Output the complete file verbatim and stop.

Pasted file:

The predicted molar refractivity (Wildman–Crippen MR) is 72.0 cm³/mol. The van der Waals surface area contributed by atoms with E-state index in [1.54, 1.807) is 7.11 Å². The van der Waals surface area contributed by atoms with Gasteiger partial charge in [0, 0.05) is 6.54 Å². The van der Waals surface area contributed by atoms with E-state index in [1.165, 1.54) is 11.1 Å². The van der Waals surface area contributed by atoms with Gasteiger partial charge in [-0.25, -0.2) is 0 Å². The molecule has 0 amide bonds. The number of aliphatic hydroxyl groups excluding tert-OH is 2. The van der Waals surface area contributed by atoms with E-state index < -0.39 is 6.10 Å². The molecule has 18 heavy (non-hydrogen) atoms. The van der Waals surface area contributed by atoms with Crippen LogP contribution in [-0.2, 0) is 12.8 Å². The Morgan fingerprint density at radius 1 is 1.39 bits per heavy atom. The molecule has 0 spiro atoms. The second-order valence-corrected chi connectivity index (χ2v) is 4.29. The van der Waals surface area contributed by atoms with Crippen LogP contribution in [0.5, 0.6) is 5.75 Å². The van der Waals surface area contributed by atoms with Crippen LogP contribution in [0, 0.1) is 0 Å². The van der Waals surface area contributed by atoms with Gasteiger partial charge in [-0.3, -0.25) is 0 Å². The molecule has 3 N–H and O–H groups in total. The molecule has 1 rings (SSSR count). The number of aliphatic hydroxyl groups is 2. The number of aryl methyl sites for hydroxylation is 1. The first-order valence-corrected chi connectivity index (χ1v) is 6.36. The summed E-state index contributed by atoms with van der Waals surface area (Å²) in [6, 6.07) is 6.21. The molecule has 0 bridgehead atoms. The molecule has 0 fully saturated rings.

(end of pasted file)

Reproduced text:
The predicted molar refractivity (Wildman–Crippen MR) is 72.0 cm³/mol. The van der Waals surface area contributed by atoms with E-state index in [1.54, 1.807) is 7.11 Å². The van der Waals surface area contributed by atoms with Gasteiger partial charge in [0, 0.05) is 6.54 Å². The van der Waals surface area contributed by atoms with E-state index in [1.165, 1.54) is 11.1 Å². The van der Waals surface area contributed by atoms with Gasteiger partial charge in [-0.25, -0.2) is 0 Å². The molecule has 0 amide bonds. The number of aliphatic hydroxyl groups excluding tert-OH is 2. The van der Waals surface area contributed by atoms with E-state index < -0.39 is 6.10 Å². The molecule has 18 heavy (non-hydrogen) atoms. The van der Waals surface area contributed by atoms with Crippen LogP contribution in [-0.2, 0) is 12.8 Å². The Morgan fingerprint density at radius 1 is 1.39 bits per heavy atom. The molecule has 0 spiro atoms. The second-order valence-corrected chi connectivity index (χ2v) is 4.29. The van der Waals surface area contributed by atoms with Crippen LogP contribution in [0.5, 0.6) is 5.75 Å². The van der Waals surface area contributed by atoms with Crippen LogP contribution in [0, 0.1) is 0 Å². The van der Waals surface area contributed by atoms with Gasteiger partial charge in [-0.3, -0.25) is 0 Å². The molecule has 3 N–H and O–H groups in total. The molecule has 1 rings (SSSR count). The number of aliphatic hydroxyl groups is 2. The number of aryl methyl sites for hydroxylation is 1. The first-order valence-corrected chi connectivity index (χ1v) is 6.36. The summed E-state index contributed by atoms with van der Waals surface area (Å²) in [6, 6.07) is 6.21. The molecule has 0 bridgehead atoms. The molecule has 0 fully saturated rings.